• Restrict the number of users that can modify Wiki and LiveDoc ™ (Rich Text) pages.

  • Administrators should notify any users that modify Wiki and LiveDoc ™ (Rich Text) pages of the information below:

  • Use the Rendering API (If $workItem is an instance of com.polarion.alm.shared.api.model.wi.WorkItem):


  • If it is not possible to use the Rendering API the use the following;

    (If $workItem is an instance of com.polarion.alm.tracker.model.IWorkItem):

    - On Wiki Pages: $esc.escape($esc.escapeForHtmlTag($workItem.title)

    - On LiveDoc ™ (Rich Text) Pages: $esc.html($workItem.title)

Setting up Document Types and Workflow

If you want to use Document types and Document workflow, you need to first set up the feature in Administration.

  1. Open the scope in which you want to enable the features (Global or some project) and enter Administration.

  2. In Navigation, expand Documents and Pages and select Document Types.

  3. On the toolbar of the Document Types page, click the Set Up Types button. (If the button is not present, it means that Document types and workflow are already enabled for the scope.)

  4. In the Set Up Document Types and Workflow dialog, click the Start button.

The setup operation will automatically copy default types and workflow to the current context. After the process is finished, you can customize types and workflow as described in the following sections.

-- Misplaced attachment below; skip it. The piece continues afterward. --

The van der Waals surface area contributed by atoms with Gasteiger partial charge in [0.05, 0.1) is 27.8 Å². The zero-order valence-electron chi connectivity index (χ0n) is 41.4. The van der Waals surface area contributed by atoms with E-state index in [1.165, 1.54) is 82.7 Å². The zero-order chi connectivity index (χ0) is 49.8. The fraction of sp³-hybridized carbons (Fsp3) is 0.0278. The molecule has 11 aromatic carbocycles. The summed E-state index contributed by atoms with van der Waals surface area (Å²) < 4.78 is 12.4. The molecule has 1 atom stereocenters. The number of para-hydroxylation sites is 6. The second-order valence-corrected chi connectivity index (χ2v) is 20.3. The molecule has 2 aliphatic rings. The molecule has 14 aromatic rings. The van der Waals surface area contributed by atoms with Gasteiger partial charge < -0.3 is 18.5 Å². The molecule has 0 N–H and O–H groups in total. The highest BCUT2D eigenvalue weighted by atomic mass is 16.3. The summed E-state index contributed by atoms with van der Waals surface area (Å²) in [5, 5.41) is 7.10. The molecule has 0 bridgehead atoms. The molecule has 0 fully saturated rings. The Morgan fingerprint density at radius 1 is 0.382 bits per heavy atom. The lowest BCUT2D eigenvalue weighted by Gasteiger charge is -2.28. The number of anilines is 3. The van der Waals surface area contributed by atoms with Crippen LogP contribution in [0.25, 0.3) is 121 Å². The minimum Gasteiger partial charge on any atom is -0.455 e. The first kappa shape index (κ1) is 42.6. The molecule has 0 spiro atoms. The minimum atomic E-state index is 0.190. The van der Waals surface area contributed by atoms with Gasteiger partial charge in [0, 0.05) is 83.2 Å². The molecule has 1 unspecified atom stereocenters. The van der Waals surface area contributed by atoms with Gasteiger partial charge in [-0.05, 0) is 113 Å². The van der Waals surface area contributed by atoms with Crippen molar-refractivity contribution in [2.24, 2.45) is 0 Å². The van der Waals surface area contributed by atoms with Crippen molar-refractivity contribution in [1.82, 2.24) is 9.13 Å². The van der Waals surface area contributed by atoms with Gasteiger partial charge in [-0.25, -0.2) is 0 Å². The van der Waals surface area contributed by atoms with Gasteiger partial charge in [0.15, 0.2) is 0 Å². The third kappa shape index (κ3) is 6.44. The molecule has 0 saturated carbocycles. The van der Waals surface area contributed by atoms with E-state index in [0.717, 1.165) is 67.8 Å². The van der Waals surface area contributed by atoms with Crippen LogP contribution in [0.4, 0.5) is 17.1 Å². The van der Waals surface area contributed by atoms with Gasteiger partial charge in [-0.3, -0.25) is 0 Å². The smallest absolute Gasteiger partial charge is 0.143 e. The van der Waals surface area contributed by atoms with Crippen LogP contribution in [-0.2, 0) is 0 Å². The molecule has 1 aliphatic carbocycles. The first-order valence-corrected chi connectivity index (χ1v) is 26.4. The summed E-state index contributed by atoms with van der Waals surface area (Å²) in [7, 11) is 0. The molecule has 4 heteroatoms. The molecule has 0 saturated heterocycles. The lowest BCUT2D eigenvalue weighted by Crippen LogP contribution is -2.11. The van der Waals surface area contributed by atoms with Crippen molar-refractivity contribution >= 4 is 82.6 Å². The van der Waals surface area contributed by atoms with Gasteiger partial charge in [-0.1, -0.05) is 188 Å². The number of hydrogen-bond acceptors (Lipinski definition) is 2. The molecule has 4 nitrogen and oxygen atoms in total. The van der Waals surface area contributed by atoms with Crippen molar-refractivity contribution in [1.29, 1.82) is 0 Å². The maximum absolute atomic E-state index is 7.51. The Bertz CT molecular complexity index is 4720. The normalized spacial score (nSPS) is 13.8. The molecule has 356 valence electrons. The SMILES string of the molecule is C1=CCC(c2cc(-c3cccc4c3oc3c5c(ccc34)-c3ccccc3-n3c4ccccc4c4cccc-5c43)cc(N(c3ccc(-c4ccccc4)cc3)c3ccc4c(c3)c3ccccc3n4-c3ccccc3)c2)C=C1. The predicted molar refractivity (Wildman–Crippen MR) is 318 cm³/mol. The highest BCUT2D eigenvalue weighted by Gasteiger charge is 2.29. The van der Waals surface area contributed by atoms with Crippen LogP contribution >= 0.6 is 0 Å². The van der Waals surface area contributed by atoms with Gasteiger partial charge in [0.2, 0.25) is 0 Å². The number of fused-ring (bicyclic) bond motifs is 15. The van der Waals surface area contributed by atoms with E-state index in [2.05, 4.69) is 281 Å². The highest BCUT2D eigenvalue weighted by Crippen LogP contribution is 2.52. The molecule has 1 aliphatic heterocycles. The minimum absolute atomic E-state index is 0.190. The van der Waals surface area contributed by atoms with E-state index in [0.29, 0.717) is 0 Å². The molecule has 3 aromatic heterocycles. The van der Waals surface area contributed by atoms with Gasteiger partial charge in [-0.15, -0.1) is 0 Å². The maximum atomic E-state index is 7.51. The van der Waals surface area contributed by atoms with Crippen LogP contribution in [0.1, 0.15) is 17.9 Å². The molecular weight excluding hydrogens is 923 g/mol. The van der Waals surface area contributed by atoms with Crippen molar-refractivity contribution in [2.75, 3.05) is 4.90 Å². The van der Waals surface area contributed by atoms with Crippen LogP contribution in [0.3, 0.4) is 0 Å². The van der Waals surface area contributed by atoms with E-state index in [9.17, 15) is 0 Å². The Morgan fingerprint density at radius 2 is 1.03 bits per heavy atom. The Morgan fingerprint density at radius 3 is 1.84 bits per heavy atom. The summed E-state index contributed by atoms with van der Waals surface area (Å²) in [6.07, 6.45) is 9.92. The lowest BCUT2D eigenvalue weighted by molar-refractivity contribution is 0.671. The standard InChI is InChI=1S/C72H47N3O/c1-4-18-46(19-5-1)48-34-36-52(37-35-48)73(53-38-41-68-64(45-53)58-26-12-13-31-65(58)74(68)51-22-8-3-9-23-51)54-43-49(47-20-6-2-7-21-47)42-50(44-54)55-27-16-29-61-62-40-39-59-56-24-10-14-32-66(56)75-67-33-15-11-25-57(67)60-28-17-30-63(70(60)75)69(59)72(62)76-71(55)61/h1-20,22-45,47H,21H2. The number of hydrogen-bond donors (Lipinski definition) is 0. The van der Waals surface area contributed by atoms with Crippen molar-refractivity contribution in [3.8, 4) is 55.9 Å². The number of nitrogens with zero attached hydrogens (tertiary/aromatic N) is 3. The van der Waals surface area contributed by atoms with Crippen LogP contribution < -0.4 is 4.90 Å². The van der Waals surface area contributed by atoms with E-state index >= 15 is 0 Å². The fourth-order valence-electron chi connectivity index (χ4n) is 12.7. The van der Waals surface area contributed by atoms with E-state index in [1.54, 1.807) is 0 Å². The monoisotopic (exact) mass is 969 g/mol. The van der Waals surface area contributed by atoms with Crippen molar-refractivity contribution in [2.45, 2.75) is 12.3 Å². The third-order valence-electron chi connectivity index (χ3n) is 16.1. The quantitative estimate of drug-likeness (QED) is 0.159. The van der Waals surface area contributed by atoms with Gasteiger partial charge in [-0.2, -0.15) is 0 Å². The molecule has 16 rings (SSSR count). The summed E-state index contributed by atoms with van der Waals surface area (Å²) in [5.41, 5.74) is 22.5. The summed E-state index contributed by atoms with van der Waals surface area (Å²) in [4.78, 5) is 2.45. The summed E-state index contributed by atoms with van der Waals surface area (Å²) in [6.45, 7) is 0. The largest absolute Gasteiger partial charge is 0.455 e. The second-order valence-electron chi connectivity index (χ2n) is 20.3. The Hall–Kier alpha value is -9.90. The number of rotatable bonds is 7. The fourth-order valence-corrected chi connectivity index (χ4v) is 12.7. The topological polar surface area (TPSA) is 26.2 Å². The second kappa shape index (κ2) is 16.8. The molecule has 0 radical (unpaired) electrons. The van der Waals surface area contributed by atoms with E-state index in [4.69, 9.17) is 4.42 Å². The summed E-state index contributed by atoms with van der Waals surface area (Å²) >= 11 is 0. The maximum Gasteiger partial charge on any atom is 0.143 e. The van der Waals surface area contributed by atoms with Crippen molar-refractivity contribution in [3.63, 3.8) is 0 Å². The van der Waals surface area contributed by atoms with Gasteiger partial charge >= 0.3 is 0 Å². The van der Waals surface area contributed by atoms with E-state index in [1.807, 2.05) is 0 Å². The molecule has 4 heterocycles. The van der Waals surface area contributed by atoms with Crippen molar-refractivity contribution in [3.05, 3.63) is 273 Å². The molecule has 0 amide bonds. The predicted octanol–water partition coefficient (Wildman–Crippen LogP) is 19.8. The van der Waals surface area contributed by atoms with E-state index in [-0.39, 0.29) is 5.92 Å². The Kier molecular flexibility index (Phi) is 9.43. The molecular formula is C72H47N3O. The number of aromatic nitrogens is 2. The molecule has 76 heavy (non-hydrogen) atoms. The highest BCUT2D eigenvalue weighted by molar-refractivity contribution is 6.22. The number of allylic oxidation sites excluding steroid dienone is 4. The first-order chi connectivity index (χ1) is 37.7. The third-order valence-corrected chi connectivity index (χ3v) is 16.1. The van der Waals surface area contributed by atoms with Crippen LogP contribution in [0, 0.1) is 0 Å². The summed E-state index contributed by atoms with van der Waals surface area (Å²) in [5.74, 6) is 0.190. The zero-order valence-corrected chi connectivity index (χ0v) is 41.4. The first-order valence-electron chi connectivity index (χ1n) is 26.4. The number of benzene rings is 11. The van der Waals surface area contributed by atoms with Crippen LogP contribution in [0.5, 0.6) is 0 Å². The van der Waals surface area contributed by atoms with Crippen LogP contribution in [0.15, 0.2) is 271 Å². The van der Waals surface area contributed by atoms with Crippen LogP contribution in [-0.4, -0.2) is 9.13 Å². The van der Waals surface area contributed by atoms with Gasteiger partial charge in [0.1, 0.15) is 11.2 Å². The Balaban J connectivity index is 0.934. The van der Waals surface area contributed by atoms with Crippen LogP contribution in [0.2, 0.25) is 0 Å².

Configuring Document Types

This configuration provides users the possibility to classify Documents according to type. It should be completed first before configuring Document workflow. For the Global scope, review the default types provided by Polarion and modify the configuration if needed to provide a common denominator for all projects. Project teams will need to decide whether the Global types meet their needs and if not, work with the administrator to modify the project configuration accordingly.

To access the configuration topic:

  1. Open the scope you want to configure (Global or project).

  2. In Navigation, expand Documents and Pages and select Document Types.

If your installation does not have Document types and Document workflow set up yet, you will see a button Set Up Types when you access the Document Types page. Click this button and follow the dialog instructions.

On the Document Types page you can...

  • Add new Document type definitions.

  • Modify existing Document type definitions.